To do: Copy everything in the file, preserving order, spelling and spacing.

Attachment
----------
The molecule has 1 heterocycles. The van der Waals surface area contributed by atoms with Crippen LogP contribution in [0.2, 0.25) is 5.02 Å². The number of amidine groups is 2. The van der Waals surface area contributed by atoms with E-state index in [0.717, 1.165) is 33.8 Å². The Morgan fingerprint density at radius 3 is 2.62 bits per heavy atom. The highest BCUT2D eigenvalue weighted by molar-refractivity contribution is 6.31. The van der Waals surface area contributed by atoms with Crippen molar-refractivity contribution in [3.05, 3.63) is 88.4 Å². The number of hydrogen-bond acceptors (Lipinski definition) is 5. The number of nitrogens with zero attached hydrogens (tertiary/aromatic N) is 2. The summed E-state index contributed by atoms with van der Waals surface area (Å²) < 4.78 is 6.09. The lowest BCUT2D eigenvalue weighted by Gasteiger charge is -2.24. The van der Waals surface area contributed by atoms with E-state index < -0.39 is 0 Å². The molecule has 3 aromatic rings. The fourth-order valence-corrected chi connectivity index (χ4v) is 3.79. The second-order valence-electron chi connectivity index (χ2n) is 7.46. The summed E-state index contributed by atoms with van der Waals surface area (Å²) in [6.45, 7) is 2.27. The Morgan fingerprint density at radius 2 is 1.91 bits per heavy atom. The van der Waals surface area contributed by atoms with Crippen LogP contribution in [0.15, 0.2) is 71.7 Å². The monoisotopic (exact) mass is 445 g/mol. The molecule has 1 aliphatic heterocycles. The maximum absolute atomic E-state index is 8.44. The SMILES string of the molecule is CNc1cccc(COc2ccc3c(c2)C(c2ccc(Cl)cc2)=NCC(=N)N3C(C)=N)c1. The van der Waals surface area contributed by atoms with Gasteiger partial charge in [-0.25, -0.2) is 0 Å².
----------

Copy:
The molecule has 1 heterocycles. The van der Waals surface area contributed by atoms with Crippen LogP contribution in [0.2, 0.25) is 5.02 Å². The number of amidine groups is 2. The van der Waals surface area contributed by atoms with E-state index in [0.717, 1.165) is 33.8 Å². The Morgan fingerprint density at radius 3 is 2.62 bits per heavy atom. The highest BCUT2D eigenvalue weighted by molar-refractivity contribution is 6.31. The van der Waals surface area contributed by atoms with Crippen molar-refractivity contribution in [3.05, 3.63) is 88.4 Å². The number of hydrogen-bond acceptors (Lipinski definition) is 5. The number of nitrogens with zero attached hydrogens (tertiary/aromatic N) is 2. The summed E-state index contributed by atoms with van der Waals surface area (Å²) < 4.78 is 6.09. The lowest BCUT2D eigenvalue weighted by Gasteiger charge is -2.24. The van der Waals surface area contributed by atoms with E-state index < -0.39 is 0 Å². The molecule has 3 aromatic rings. The fourth-order valence-corrected chi connectivity index (χ4v) is 3.79. The second-order valence-electron chi connectivity index (χ2n) is 7.46. The summed E-state index contributed by atoms with van der Waals surface area (Å²) in [6.45, 7) is 2.27. The Morgan fingerprint density at radius 2 is 1.91 bits per heavy atom. The van der Waals surface area contributed by atoms with Crippen LogP contribution in [0.15, 0.2) is 71.7 Å². The monoisotopic (exact) mass is 445 g/mol. The molecule has 1 aliphatic heterocycles. The maximum absolute atomic E-state index is 8.44. The SMILES string of the molecule is CNc1cccc(COc2ccc3c(c2)C(c2ccc(Cl)cc2)=NCC(=N)N3C(C)=N)c1. The van der Waals surface area contributed by atoms with Gasteiger partial charge in [-0.25, -0.2) is 0 Å².